Below is my column in The Messenger on the new information on “loans” benefiting the Biden family. It seems that no interest loans are the common practice for the Bidens. After this column ran, the House Oversight Committee released a new report of an additional “loan repayment” from James Biden to Joe Biden. The money again appears to have come from a transfer sent from one of the foreign sources in the Biden influence peddling scandal, CEFC China Energy Co. It is all part of the “Wonderful Life” at the Biden Bros. Savings & Loan.
Here is the column:
In the classic holiday film, It’s a Wonderful Life, the Bailey Brothers Building & Loan Association faced a run on the bank by customers spooked by rumors of theft and insolvency. George Bailey held back the crowd, explaining as he pointed to individual customers: “You’re thinking of this place all wrong. … The money’s not here. Well, your money’s in Joe’s house. That’s right next to yours.”
As several Republican-led House committees follow the money in the Biden corruption investigation, that scene seems to be playing out in real life. It turns out that a kind of “Biden Family Building & Loan” operated under some of the same loose accounting systems, and some of the money was literally sent to Joe’s house or used to repair it.
In July, Sen. Chuck Grassley (R-Iowa) released an unclassified FBI record which included allegations to the agency of Biden and his son, Hunter, being paid $5 million each by a Ukrainian energy executive when the senior Biden was vice president. Most of the media has shown an utter lack of curiosity in following the money. However, the House Oversight and House Ways and Means committees have made strides in tracking millions of dollars which they allege were sent to Biden family members through a labyrinth of shell companies and accounts.
The Bidens have been criticized for decades for influence-peddling. It is important to note that, while influence-peddling can be done legally, it is uniformly viewed as corrupt. For the Bidens, it also seems to be something of a family business. While Biden’s brothers and son had few discernible business skills to market, they did have access — to him — to sell. The problem seems to be that they burned through the proceeds as fast as they acquired them.
What is new now, according to House Republicans, is an emerging pattern of how the Bidens turned influence-peddling into the equivalent of the family’s personal savings & loan operation. Money moving between key family members was labeled as a “loan” in at least one instance, and Hunter has claimed other money as “loans” — a framing that not only offered plausible deniability but non-taxable income.
Two IRS whistleblowers, who testified before House investigators in July, highlighted the use of a loan allegedly to evade public disclosure and taxation. Hunter allegedly took large payments from dubious foreign sources and listed them as “loans,” despite no evidence of repayment or any standard loan agreement.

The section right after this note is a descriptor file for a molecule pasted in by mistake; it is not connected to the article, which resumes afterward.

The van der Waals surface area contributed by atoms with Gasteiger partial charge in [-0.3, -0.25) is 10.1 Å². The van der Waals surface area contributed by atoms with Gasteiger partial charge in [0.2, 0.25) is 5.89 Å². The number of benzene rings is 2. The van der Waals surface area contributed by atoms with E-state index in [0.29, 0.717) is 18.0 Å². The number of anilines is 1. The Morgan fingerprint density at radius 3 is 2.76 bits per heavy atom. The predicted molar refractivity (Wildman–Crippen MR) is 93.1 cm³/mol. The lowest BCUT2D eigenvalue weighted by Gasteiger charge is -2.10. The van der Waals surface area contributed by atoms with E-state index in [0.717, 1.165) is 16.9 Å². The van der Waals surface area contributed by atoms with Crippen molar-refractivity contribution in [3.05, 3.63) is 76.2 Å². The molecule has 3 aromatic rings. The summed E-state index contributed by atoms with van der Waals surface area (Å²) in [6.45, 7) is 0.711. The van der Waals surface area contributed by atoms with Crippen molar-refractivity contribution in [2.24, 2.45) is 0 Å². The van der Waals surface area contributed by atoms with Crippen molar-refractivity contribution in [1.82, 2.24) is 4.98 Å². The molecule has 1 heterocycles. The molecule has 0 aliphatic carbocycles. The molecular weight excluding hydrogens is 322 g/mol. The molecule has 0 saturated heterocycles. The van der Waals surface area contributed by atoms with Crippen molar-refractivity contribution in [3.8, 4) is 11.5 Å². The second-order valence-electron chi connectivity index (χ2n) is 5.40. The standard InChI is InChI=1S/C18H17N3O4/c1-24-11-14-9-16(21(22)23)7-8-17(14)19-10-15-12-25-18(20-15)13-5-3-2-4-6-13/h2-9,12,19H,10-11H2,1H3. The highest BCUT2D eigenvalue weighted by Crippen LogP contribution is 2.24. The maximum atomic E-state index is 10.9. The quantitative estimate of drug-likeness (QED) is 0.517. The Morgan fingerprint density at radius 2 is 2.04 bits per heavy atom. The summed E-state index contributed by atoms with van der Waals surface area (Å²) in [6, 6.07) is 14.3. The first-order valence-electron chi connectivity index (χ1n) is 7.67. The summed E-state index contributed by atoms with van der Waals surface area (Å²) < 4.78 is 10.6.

This month, House investigators discovered that, in 2018, the president’s brother James received two loans totaling $600,000 from Americore Health, which they described as “a financially distressed and failing rural hospital operator.” According to the company’s bankruptcy proceedings, it made the loans “based upon representations that his last name, ‘Biden,’ could ‘open doors’” to new overseas investors. On the day he received the second loan transfer, James Biden sent a check for the same amount — $200,000 — to Joe Biden as a “loan reimbursement.”
What happened next was vintage Biden family: A Hollywood lawyer, who had just met Hunter at a political gathering, reportedly suddenly took over the repayment of that loan, with no explanation, and later reportedly paid for some of Hunter’s tax bills and living expenses as well. So, it appears that $250,000 went to Hunter, but the loan obligation was shifted to a Democratic political donor.
There is also a reference to another loan agreement with a Chinese company for $5.1 million. Notably, the loan was, again, “interest-free.” The source was CEFC China Energy headed by Ye Jianming. Text messages reportedly indicated plans for Joe Biden to meet with Jianming, who reportedly had close ties to the ruling Chinese Communist Party.
In addition to these loans, money seemed to move between myriad accounts connected to various Biden family members, according to House Oversight Committee findings. And we know from reports of some of Hunter Biden’s text messages that he complained about using money he acquired to pay for repairs to his father’s Delaware home.
None of this, however, appears to pique much of the media’s curiosity. Because the word “loan” was written on some of these documents, it is once again accepted by many at face value. In discussing a “loan” connected to one Hunter-connected company, Rosemont Seneca Bohai, IRS whistleblower Gary Shapley called this a classic tax-evasion move. He said that “when the money came back to him, he booked it as a loan. You then go on to testify that it should’ve been taxable as soon as it became income from Burisma to Hunter and whatever he did with it after that was really just a scheme to evade taxes for that year. You add that Rosemont Seneca Bohai did not book this as a loan, itself, so Biden is treating it differently than they did.”
Despite the Bidens’ denials about money, it seems to be everywhere and nowhere — metastasizing and spreading throughout the dozens of accounts, banks and family members identified by House investigators. Yet many in the media and most Democratic members of Congress appear to be firmly committed to assuring that all of this remains “a wonderful life” for Joe Biden and his family.
Jonathan Turley, an attorney, constitutional law scholar and legal analyst, is the Shapiro Chair for Public Interest Law at The George Washington University Law School.